Tenants all over the world have been cashing in with the temporary rental service Airbnb, a young upstart that is generating revenue in the billions, with its CEO on his way to becoming one of country’s youngest billionaires.
Landlords,however are not so enthusiastic.
Many landlords don’t allow subletting, period. They’re afraid of what sort of unknown, unscreened guests their tenants are hosting through the Airbnb site. These sublets are mostly without the landlord’s knowledge.
Not only landlords are affected. Neighboring tenants file complaints in droves because they find out some stranger — who isn’t really vested in their community — has been riding the elevator with them.
While the site has been hit with spotty reports of identity thefts or damage, the biggest hurdle Airbnb faces today is pushback from city officials, some of whom are defending fees and taxes earned from the hotel industry.
New York is the prime example. The state’s Attorney General has minced no words in what has been a public campaign to push Airbnb out of town. Officials have estimated that about half of all the NYC listings are illegal, violating a state law which prohibits subletting apartments for less than 29 days. The AG has subpoenaed Airbnb records, and now has names of offending tenants, and apparent third-party brokers, who could face prosecution and fines.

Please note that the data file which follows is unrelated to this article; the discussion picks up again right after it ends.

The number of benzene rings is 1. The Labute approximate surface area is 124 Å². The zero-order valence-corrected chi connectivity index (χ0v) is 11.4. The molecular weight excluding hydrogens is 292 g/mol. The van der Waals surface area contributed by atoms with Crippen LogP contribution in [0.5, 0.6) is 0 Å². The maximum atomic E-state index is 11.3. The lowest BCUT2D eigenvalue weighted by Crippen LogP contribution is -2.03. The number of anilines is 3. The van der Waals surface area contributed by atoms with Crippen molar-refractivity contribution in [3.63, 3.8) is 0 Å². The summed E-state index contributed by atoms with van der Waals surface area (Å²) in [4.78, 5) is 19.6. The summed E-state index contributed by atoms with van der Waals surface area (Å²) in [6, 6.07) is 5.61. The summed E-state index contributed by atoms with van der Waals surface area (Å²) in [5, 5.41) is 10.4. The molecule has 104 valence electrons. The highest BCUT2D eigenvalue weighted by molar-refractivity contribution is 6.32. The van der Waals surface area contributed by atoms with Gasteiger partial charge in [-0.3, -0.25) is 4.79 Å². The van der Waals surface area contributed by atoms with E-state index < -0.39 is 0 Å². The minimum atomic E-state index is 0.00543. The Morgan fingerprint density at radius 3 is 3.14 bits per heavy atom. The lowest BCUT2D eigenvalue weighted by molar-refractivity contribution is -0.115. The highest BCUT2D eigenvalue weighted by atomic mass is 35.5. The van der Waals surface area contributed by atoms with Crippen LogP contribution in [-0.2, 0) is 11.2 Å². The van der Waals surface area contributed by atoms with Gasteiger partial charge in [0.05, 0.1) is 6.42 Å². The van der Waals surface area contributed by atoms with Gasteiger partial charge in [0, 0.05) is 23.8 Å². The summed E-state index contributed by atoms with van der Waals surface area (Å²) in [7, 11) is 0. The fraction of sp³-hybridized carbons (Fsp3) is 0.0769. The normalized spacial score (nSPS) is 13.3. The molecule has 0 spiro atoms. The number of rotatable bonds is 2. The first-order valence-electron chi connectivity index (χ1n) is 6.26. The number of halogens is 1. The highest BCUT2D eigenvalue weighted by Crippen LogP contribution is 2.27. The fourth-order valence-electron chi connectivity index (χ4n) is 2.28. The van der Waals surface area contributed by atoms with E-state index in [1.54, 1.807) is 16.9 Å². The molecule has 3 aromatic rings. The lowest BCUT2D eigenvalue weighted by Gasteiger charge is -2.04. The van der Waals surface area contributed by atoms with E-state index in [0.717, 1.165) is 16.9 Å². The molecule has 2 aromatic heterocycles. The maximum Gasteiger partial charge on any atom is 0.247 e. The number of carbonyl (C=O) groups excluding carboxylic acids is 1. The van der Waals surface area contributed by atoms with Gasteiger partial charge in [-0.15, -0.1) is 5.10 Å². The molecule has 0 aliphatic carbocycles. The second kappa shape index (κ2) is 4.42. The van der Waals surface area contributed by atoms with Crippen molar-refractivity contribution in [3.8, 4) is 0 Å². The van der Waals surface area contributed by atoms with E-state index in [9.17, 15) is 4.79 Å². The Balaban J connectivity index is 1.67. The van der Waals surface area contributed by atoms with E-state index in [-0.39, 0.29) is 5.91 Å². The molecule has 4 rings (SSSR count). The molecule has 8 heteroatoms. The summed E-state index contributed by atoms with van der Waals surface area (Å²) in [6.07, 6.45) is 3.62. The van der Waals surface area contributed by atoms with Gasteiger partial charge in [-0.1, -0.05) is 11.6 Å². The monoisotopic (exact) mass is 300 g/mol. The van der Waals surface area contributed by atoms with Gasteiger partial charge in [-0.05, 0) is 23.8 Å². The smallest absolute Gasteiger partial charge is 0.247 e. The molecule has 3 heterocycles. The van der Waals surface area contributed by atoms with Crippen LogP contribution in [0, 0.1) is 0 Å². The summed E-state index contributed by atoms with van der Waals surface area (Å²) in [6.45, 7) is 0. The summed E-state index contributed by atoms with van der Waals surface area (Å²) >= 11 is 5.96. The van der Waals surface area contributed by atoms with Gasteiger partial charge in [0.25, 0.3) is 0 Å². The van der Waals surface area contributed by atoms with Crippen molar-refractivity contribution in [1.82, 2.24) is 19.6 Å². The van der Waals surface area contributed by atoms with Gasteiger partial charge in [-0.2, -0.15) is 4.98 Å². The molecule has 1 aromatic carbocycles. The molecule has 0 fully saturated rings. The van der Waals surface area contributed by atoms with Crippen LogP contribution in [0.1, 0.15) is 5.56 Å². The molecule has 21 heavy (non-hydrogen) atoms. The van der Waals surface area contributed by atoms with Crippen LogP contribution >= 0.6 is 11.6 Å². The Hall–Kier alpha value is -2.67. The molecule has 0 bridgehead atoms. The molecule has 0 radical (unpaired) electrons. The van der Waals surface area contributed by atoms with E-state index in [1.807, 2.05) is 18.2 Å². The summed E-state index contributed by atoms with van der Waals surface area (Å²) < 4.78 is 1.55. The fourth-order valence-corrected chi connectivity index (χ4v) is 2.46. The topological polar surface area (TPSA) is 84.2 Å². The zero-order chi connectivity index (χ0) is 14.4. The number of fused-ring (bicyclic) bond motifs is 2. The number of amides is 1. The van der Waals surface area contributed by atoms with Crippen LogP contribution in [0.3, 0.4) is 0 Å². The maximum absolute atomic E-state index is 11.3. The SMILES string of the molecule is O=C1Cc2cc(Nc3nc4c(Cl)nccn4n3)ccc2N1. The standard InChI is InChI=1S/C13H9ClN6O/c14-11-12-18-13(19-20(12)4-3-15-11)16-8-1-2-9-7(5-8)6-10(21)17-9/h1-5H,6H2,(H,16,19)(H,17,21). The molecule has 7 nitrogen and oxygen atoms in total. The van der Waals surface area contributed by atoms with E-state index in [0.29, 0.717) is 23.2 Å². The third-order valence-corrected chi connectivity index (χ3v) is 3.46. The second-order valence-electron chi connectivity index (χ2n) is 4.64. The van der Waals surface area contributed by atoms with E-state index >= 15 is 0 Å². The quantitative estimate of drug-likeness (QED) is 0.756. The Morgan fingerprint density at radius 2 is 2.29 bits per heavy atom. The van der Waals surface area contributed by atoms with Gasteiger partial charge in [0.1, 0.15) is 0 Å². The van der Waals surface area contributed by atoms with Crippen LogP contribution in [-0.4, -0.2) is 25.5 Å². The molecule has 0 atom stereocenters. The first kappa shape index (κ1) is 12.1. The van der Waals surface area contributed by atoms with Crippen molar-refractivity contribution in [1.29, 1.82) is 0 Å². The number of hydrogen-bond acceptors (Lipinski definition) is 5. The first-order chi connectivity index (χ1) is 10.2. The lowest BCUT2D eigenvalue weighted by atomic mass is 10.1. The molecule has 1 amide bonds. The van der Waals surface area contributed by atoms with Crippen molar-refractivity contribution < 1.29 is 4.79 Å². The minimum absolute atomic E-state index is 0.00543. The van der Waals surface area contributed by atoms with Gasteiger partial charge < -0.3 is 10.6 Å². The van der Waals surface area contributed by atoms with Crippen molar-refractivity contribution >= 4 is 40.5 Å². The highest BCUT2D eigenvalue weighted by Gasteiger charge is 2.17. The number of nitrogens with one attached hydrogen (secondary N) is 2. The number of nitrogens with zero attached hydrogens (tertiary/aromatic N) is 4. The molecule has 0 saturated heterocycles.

But this still does not stop some tenants from trying, and landlords have found they have to fight back. Earlier this month, there was a report of a landlord suing a rent-stabilized tenant for cashing in on her “investment”. According to a statement from the landlord’s attorney, the tenant was running a “hotel”, charging $250 per night, turning her $1,463.79 a month rental into a $4,500 per month Airbnb hot spot. The landlord is asking the court to award him the $3,000 per month “unjust enrichment” that the tenant earned, while the landlord was still on the hook for repairs and upkeep.
Problems with Airbnb are not new: robberies, brothels, noise complaints. There has always been security issues that landlords know come with unscreened tenants. But, while Airbnb makes money for tenants across the world, it is causing headaches for the real property owners. Has this billion dollar baby met its match? Not likely.
While pending lawsuits may force changes in procedures, it’s just too good of a deal for tenants to pass up — they can run a rental business without any of the risks the real landlord takes.
A landlord’s best safeguard is to regulate the tenant through the lease agreement. Does your current lease allow temporary sublets?
Perhaps every landlord should visit the Airbnb site, with its 600,000 some listings, just to make sure their apartment complex hasn’t been turned into a tenant-run hostel.
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